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Melissa King takes big shot; writing about the Clintons.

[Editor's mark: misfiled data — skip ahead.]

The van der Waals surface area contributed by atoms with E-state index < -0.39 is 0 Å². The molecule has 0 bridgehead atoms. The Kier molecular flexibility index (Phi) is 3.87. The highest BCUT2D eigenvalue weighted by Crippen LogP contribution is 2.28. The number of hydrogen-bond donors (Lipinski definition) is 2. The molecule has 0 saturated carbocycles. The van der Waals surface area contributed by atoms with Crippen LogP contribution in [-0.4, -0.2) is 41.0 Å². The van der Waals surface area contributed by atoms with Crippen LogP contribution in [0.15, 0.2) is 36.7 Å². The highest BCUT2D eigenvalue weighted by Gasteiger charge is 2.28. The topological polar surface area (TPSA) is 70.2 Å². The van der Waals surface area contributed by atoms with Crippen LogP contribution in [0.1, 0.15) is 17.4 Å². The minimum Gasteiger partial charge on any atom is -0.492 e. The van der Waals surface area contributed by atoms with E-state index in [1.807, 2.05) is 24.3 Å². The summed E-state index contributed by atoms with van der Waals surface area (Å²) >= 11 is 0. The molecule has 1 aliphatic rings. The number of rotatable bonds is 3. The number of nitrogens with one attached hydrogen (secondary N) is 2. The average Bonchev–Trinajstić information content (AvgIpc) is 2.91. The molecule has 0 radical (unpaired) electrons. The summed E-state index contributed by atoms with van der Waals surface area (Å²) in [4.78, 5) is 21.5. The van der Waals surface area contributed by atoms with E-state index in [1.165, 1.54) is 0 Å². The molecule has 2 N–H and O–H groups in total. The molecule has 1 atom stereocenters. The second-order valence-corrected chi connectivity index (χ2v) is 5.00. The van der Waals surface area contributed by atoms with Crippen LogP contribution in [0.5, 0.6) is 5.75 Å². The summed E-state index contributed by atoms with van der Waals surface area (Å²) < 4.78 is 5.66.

Melissa King of Fayetteville is getting big attention, and deserves it, for “She’s Got Next: A Story of Getting In, Staying Open, and Taking a Shot,” which the publisher, Houghton Mifflin, calls a “sports memoir.” It’s really a basketball memoir, the basketball being the pick-up kind, played on streets, driveways, playgrounds and in otherwise empty gyms, usually King herself mixing it up with a bunch of guys and asking no quarter. But make no mistake, Melissa King is a fantastic writer, and just happens to wrap her prose around a basketball the way Turgenev wrapped his around a blunderbuss. She’ll have you cheering her on, guaranteed. “She’s Got Next” is from Houghton Mifflin/Mariner, paperback, $13. Two ex-Arkansans, Bill and Hillary Clinton, are much on the book world’s mind this month. The former president is the subject of “The Survivor: Bill Clinton in the White House,” by John F. Harris, $29.95 from Random House. Harris covered the last two-thirds of the Clinton presidency for the Washington Post, and he’s now national politics editor for that newspaper. His book presents a measured and careful assessment of the Clinton White House once it was up and running. He’s not enthusiastic but he doesn’t rant. Which is more than can be said for “The Truth About Hillary: What She Knew, When She Knew It, and How Far She’ll Go to Become President” by Edward Klein, which is $24.95 from Sentinel, the lunatic fringe imprint of Penguin/Viking, otherwise a respectable mainline publishing house. This smear of Sen. Clinton is so slimy that even diehard Clinton-hating conservatives are publicly retching over it. This from the conservative columnist John Podhoretz, for example: “This is one of the most sordid volumes I’ve ever waded through. Thirty pages into it, I wanted to take a shower. Sixty pages into it, I wanted to be decontaminated. And 200 pages into it, I wanted someone to drive stakes through my eyes so I wouldn’t have to suffer through another word.” The author is not without credentials. His slime trail goes through the editorship of the Sunday magazine of the New York Times, which must be awfully proud. Bill Clinton’s autobiography “My Life,” which was last summer’s big best-seller, is out in two paperback editions. One of these includes an afterword in which Clinton relates mystical experiences when he underwent heart surgery late last year. And one of the editions divides the “War and Peace”-length opus into two books —the Early Years, and the Presidential Years. Most of the Arkansas stuff is in Vol. 1, which is about as far as most readers get anyway, and it retails for a mere $7.99. An Arkansas native is the author of a very likeable new medical history titled “Bleed, Blister, and Purge: A History of Medicine on the American Frontier.” His name is Dr. Volney Steele, and both his father and grandfather were frontier doctors in Decatur, Gentry and other Northwest Arkjansas locales, going back into the 19th century. I was hoping his book might be more of a personal history involving the trials and tribulations of those ancestors of his, along with his own experiences practicing medicine in the remote locations in Colorado and Montana, but it turns out to be a formal, if largely anecdotal, history of frontier medicine in America, from the ministrations of the Native American medicine men at the arrival of the first European explorers. The title pretty much sums up American medicine, on the frontier and elsewhere, before the 20th century. If dehydration wouldn’t cure you, you were just s.o.l. because that’s all these quacks and butchers knew to do. The agonies they put poor George Washington through before finally killing him is just one example that will curl your hair. Faith healers actually come off looking pretty good because at least they didn’t add substantially to their patients’ suffering. Dr. Steele’s book is $15, a paperback, from Mountain Press Publishing Co. of Missoula, Mont. Kent State University Press in Ohio has published a collection of military autobiographical works in a book titled “Arms and the Self: War, the Military, and Autobiographical Writing.” The texts range from Xenophon to the recent Persian Gulf War. The book is edited by Alex Vernon, assistant professor of English at Hendrix College in Conway, and sells for $49.95. “A Serpent Cherished” is a new historical novel by Ann Roscopf Allen, a Helena native who now lives in Maryland. It’s from iUniverse, paperback, $16.95. It’s a kind of Victorian Era “Fatal Attraction,” nicely written, well-paced, and both spooky and funny in the same way that movie was. It also keeps close to the true story as it played out in the Memphis newspapers and the Arkansas Gazette in the 1890s. The University of Arkansas Press has brought out a second edition of “Our Own Sweet Sounds: A Celebration of Popular Music in Arkansas” by Robert Cochran of Fayetteville, the folklorist. The book profiles Arkansas’s leading musicians and their music, going back to the early 20th century. The new edition adds about 70 performers and composers most of whom came to prominence in the last decade. A nice Patsy Montana picture is on the cover. (UA Press, paperback, $16.95.) The University of Nebraska Press has published a second edition of another Arkansas classic, “Arkansas Politics and Government,” by the late Diane D. Blair. The new edition is greatly expanded by Jay Barth, the political science chairman at Hendrix College, who brings depth and stylishness to the work. (UN Press, paperback, $29.95.) Bill Terry, former editor of the Arkansas Times magazine, has published another novel, “The Husband,” a tragicomic or comitragic study of a modern marriage – a marriage that will sound eerily familiar to some of Terry’s old acquaintances. It’s a seductively witty book, and Terry’s new wry and relaxed style will come as a nice surprise to his faithful readers. He’s a former resident of Little Rock and Berryville, now lives in Golden, Mo. (Precipice Books, hardcover, $19.95.) n “Randee,” a novel about a troubled teen in the 1970s, has been published by Linda Weatherford of Paragould. (AuthorHouse, hardcover, $21.75.) -- By Bob Lancaster